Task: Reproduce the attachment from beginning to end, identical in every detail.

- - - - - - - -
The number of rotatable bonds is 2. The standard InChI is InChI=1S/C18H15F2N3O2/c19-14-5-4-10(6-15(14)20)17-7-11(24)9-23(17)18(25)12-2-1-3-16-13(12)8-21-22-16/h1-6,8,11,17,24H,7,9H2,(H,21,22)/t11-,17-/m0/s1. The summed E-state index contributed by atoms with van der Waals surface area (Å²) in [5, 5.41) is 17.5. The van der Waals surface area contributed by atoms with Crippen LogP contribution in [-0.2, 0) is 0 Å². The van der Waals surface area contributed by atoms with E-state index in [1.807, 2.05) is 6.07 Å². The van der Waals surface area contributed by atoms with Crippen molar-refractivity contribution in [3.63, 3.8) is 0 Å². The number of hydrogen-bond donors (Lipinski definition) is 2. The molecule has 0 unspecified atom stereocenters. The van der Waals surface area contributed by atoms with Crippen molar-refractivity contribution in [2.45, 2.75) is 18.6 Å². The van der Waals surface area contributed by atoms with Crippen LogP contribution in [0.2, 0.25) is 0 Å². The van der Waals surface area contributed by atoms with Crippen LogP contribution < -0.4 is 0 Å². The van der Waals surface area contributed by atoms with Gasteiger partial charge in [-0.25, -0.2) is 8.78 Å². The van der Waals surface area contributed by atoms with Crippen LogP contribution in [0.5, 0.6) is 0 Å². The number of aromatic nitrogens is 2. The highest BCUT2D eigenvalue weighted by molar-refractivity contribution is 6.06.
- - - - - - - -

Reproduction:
The number of rotatable bonds is 2. The standard InChI is InChI=1S/C18H15F2N3O2/c19-14-5-4-10(6-15(14)20)17-7-11(24)9-23(17)18(25)12-2-1-3-16-13(12)8-21-22-16/h1-6,8,11,17,24H,7,9H2,(H,21,22)/t11-,17-/m0/s1. The summed E-state index contributed by atoms with van der Waals surface area (Å²) in [5, 5.41) is 17.5. The van der Waals surface area contributed by atoms with Crippen LogP contribution in [-0.2, 0) is 0 Å². The van der Waals surface area contributed by atoms with E-state index in [1.807, 2.05) is 6.07 Å². The van der Waals surface area contributed by atoms with Crippen molar-refractivity contribution in [3.63, 3.8) is 0 Å². The number of hydrogen-bond donors (Lipinski definition) is 2. The molecule has 0 unspecified atom stereocenters. The van der Waals surface area contributed by atoms with Crippen molar-refractivity contribution in [2.45, 2.75) is 18.6 Å². The van der Waals surface area contributed by atoms with Crippen LogP contribution in [0.2, 0.25) is 0 Å². The van der Waals surface area contributed by atoms with Crippen LogP contribution < -0.4 is 0 Å². The van der Waals surface area contributed by atoms with Gasteiger partial charge in [-0.25, -0.2) is 8.78 Å². The van der Waals surface area contributed by atoms with Crippen LogP contribution in [0.5, 0.6) is 0 Å². The number of aromatic nitrogens is 2. The highest BCUT2D eigenvalue weighted by molar-refractivity contribution is 6.06.